Foot Valves

How does it work?

A rubber flapper gasket inside the foot valve swings open and out of the flow while pumping. When pumping stops, the flapper swings shut and closes the foot valve. There are no springs. The water column itself provides the pressure on the flapper, which in turn seals the valve. A steel disk on each side of the flapper holds the flapper in the proper position.


How much head does it take to seal?

We recommend a minimum of 4 feet of static head ( a vertical distance measured from the pump centerline to the surface of the water source) in order to properly seal the valve.


How do I attach it?

Sure-Flo foot valves are available in three attachment styles.

  1. The standard OD tubing valve utilizes a ring gasket and flange to make a compression seal. These valves are designed to be used on OD tubing dimensions only and will not fit on IPS pipe or PVC pipe.
  2. Threaded foot valves have an IPS female thread attachment.
  3. Companion flange foot valves will attach to any standard 125-pound cast iron flange or schedule 80 PVC companion flange.


What position should I install it in?

All Sure-Flo foot valves have a hump cavity designed into the body casting. This hump allows the flapper to get out of the water flow and reduce friction loss. This hump also locates the flapper hinge area. When installing the foot valve, it is important that this hump be located in the uppermost position.


It’s hard to pull the suction line out, is there any way to drain the suction line?

All foot valves, 4″ and larger, have a tapped 1/2″ FPT outlet on the side of the valve body. This outlet is plugged with a 1/2″ pipe plug before leaving the factory. A simple method for draining the suction line is as follows:

  1. Remove the original 1/2″ pipe plug.
  2. Replace with a 1/2″ NPT X 5/8″ garden hose adapter (available from Sure-Flo)
  3. Attach an inexpensive hose of sufficient length to reach from the foot valve to the pump and tie the hose so it can be reached to later drain the suction line.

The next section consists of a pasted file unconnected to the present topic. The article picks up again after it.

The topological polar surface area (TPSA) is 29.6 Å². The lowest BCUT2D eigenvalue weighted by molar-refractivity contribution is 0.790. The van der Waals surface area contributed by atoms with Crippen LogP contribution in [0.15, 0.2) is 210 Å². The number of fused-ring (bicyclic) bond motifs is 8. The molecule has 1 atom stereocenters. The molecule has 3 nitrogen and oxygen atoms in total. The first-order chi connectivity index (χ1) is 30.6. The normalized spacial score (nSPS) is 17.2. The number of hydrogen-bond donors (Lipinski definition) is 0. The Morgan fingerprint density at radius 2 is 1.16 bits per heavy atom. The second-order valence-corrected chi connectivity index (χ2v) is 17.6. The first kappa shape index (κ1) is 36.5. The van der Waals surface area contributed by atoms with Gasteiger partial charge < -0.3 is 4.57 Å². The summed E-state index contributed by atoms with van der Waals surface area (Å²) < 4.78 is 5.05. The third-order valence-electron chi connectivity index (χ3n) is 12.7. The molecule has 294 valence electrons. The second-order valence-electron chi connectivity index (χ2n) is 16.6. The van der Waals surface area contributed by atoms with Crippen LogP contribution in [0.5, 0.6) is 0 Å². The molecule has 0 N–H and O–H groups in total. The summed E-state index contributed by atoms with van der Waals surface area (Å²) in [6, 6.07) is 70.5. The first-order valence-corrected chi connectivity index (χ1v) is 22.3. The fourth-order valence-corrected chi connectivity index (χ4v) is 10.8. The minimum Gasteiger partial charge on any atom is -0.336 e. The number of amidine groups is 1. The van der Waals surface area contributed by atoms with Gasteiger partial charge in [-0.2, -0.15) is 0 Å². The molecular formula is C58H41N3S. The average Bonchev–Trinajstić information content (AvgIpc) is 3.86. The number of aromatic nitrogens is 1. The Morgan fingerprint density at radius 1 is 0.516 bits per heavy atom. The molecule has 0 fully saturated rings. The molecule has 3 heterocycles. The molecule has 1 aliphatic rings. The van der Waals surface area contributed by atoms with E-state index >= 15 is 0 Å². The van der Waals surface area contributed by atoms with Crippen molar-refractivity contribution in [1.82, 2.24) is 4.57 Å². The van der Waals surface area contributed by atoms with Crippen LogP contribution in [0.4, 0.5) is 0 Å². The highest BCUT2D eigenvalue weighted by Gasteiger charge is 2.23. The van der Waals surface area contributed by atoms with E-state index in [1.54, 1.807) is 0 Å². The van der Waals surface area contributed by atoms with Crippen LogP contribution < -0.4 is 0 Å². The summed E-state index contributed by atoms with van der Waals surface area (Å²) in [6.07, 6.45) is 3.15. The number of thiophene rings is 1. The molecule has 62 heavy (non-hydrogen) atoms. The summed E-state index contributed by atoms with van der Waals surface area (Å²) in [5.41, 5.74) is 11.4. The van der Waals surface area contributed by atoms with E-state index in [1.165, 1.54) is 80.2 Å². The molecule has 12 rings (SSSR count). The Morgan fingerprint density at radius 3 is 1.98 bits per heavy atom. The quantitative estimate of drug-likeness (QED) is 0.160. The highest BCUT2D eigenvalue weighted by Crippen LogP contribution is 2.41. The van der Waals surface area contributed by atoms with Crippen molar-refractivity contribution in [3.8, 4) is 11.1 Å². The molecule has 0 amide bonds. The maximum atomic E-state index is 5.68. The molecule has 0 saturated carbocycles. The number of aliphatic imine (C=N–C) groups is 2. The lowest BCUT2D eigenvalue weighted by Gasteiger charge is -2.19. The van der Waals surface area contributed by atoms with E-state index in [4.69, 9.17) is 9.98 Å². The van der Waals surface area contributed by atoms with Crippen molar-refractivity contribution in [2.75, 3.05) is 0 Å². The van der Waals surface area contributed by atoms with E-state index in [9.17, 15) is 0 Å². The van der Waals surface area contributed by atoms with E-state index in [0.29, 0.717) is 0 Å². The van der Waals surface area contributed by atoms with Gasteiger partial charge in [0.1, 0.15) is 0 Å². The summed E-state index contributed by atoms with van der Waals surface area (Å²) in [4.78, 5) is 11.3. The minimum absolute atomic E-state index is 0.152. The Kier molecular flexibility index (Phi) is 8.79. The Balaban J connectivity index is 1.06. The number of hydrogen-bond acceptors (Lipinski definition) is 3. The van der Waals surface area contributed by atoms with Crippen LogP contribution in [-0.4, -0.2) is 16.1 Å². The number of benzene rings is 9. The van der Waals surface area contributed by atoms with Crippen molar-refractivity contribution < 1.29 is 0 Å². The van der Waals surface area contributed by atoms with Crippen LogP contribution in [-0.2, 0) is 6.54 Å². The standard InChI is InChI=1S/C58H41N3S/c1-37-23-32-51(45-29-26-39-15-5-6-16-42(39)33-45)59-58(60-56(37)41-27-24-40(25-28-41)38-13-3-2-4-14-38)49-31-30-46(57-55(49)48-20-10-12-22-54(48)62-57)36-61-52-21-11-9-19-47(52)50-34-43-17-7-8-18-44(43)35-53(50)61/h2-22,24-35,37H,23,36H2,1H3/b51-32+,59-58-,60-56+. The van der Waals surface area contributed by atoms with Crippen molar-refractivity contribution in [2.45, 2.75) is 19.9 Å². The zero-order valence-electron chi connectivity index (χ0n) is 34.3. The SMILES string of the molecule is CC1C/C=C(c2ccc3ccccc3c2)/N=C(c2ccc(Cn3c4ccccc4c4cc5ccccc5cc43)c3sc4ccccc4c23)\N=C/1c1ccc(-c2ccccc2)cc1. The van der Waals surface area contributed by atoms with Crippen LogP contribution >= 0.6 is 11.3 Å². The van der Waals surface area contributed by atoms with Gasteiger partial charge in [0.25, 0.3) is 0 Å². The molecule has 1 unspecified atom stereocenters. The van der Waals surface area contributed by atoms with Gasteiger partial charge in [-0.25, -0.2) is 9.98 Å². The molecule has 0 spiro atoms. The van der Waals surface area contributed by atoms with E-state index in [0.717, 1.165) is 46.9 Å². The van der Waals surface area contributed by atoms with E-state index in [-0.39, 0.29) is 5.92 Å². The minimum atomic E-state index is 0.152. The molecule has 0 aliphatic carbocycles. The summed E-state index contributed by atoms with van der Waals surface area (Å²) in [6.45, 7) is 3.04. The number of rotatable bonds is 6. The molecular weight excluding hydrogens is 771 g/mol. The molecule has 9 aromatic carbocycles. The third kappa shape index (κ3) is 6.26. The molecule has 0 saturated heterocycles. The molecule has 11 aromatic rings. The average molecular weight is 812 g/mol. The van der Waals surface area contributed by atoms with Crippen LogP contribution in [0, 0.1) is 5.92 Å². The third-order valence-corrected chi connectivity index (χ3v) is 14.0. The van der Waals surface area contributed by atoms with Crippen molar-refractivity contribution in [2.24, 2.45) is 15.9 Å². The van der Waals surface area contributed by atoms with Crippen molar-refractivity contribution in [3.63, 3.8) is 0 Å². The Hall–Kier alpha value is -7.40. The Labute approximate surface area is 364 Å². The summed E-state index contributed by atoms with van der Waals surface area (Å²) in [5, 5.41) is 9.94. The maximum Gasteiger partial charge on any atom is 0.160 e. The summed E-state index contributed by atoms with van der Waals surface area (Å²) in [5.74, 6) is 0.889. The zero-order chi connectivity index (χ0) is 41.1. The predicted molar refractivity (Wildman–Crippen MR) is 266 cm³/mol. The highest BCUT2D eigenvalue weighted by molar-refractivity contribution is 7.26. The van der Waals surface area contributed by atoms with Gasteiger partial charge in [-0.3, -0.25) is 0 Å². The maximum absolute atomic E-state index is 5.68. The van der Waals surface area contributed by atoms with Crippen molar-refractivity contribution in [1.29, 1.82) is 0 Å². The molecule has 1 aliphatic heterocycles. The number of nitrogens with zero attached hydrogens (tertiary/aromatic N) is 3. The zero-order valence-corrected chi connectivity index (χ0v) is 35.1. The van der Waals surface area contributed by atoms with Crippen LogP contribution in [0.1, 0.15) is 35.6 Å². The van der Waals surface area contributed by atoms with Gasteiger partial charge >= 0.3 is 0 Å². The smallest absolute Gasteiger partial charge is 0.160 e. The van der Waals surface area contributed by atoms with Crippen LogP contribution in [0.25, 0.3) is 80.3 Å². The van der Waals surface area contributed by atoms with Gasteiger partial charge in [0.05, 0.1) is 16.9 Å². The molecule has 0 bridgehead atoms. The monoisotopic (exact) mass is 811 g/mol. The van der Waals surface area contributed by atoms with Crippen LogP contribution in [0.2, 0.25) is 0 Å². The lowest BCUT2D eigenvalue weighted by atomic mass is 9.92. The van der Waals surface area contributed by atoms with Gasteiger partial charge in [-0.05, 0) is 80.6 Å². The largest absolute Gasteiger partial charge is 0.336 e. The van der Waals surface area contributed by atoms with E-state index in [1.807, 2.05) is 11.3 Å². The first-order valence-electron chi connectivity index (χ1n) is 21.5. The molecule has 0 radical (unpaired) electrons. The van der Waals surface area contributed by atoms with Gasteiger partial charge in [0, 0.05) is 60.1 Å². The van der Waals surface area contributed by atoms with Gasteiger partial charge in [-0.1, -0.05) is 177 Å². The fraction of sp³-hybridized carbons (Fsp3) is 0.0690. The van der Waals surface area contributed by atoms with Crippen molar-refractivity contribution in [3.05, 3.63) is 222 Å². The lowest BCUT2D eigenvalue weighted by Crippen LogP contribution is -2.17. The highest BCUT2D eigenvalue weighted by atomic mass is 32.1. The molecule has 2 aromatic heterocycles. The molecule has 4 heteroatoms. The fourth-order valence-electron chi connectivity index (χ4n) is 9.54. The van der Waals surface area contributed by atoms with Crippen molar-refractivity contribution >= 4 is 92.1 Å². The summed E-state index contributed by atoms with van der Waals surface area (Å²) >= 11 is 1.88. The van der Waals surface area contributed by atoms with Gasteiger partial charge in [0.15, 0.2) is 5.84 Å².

4. Tightly place a hose cap on the pump end of the hose to maintain the suction vacuum while pumping.
  5. When you need to drain the suction line, remove the hose cap and place the hose end at the water level. This will allow the suction line to drain down to the level of the water source.


My water has a lot of debris; can I get a larger screen?

There are several alternatives to the standard foot valves strainer, which provide greater screening areas.

  1. X Series- 2 inch through 6 inch foot valves are available in the X series. These valves are outfitted with a larger diameter seat ring casting, bottom disk casting and a longer and thicker screen. 1/8″ perforations are standard for this series.
  2. J Series- 4 inch through 10 inch foot valves are available in the J series. All J series screens are 18″ in height and 13.5″ in diameter. This series is also available in a double-decked configuration which provides a screened height of 36″
  3. XL Series- 6″, 8″, and 10″ foot valves are available in the XL series. The XL screen is 36″ in height and 22.5″ in diameter. This is the standard screen for the 12″ foot valve.
  4. Self-cleaning strainers- All Sure-Flo foot valves can easily be modified to attach to Sure-Flo self-cleaning strainers.


What options are available?

Standard Sure-Flo foot valves are built with plated or zinc coated steel nuts and bolts. Stainless steel nuts and bolts are available as an option.

The standard Sure-Flo foot valve screen is .050″ thick with 1/4″ perforations. Thicker screens .080 are available for regular foot valves and are standard for the X and J series. 1/8″, 1/4″, and 1/2″ perforations are available for most foot valves. J series and Xl series are also available with 1″ perforations .125″ thick. In addition, the J series is available with 3/4″ perforations .125″ thick.

A stainless steel, 16 gauge, 1/4″ perforation screen is available for the foot valves.  Stainless steel 1/8″ perforations are available for the J-series.


Self-Cleaning Strainers

How do they work?

A small portion (typically, less than 4%) of the pressurized pump discharge is returned back to the strainer through suitably sized hose or piping. This pressurized water is distributed to a series of specially designed internal nozzles. As this water is sprayed outward through the screen at a designed angle, it continually rotates the screen and any debris attracted to the strainer is blown off as it passes in front of the nozzles and is pushed away from the suction line.

How do I attach it?

The strainer neck is standard PVC pipe, tapped and provided with a series of stainless steel set screws. If the suction line is aluminum OD tube, it can be inserted into the PVC neck and the set screws tightened to secure it. Since the neck is standard PVC, an assorted choice of PVC fittings (couplers, threaded adapters, Van-Stone companion flanges, etc.) can be installed to attach the strainer to a wide range of suction lines. Caution: To facilitate future servicing of the strainer, never cement the strainer to the suction line. Instead, drill and bolt the fitting in place.